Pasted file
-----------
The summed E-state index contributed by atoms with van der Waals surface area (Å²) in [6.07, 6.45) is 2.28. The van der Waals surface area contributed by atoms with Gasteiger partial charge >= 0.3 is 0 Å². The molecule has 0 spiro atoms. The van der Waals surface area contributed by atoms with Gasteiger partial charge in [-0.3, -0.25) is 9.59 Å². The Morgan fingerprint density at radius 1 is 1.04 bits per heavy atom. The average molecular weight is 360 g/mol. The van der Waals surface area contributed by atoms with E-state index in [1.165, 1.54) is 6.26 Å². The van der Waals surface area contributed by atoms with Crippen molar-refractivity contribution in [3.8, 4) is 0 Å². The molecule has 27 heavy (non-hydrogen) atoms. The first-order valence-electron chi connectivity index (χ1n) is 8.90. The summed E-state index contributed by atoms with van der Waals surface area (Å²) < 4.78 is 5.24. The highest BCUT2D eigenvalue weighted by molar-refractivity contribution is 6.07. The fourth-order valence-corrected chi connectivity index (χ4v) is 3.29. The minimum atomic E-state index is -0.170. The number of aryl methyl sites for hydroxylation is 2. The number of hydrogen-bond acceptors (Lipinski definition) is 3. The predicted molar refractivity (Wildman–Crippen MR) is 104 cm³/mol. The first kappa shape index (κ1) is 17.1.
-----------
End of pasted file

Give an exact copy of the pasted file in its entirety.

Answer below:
The summed E-state index contributed by atoms with van der Waals surface area (Å²) in [6.07, 6.45) is 2.28. The van der Waals surface area contributed by atoms with Gasteiger partial charge >= 0.3 is 0 Å². The molecule has 0 spiro atoms. The van der Waals surface area contributed by atoms with Gasteiger partial charge in [-0.3, -0.25) is 9.59 Å². The Morgan fingerprint density at radius 1 is 1.04 bits per heavy atom. The average molecular weight is 360 g/mol. The van der Waals surface area contributed by atoms with E-state index in [1.165, 1.54) is 6.26 Å². The van der Waals surface area contributed by atoms with Crippen molar-refractivity contribution in [3.8, 4) is 0 Å². The molecule has 27 heavy (non-hydrogen) atoms. The first-order valence-electron chi connectivity index (χ1n) is 8.90. The summed E-state index contributed by atoms with van der Waals surface area (Å²) < 4.78 is 5.24. The highest BCUT2D eigenvalue weighted by molar-refractivity contribution is 6.07. The fourth-order valence-corrected chi connectivity index (χ4v) is 3.29. The minimum atomic E-state index is -0.170. The number of aryl methyl sites for hydroxylation is 2. The number of hydrogen-bond acceptors (Lipinski definition) is 3. The predicted molar refractivity (Wildman–Crippen MR) is 104 cm³/mol. The first kappa shape index (κ1) is 17.1.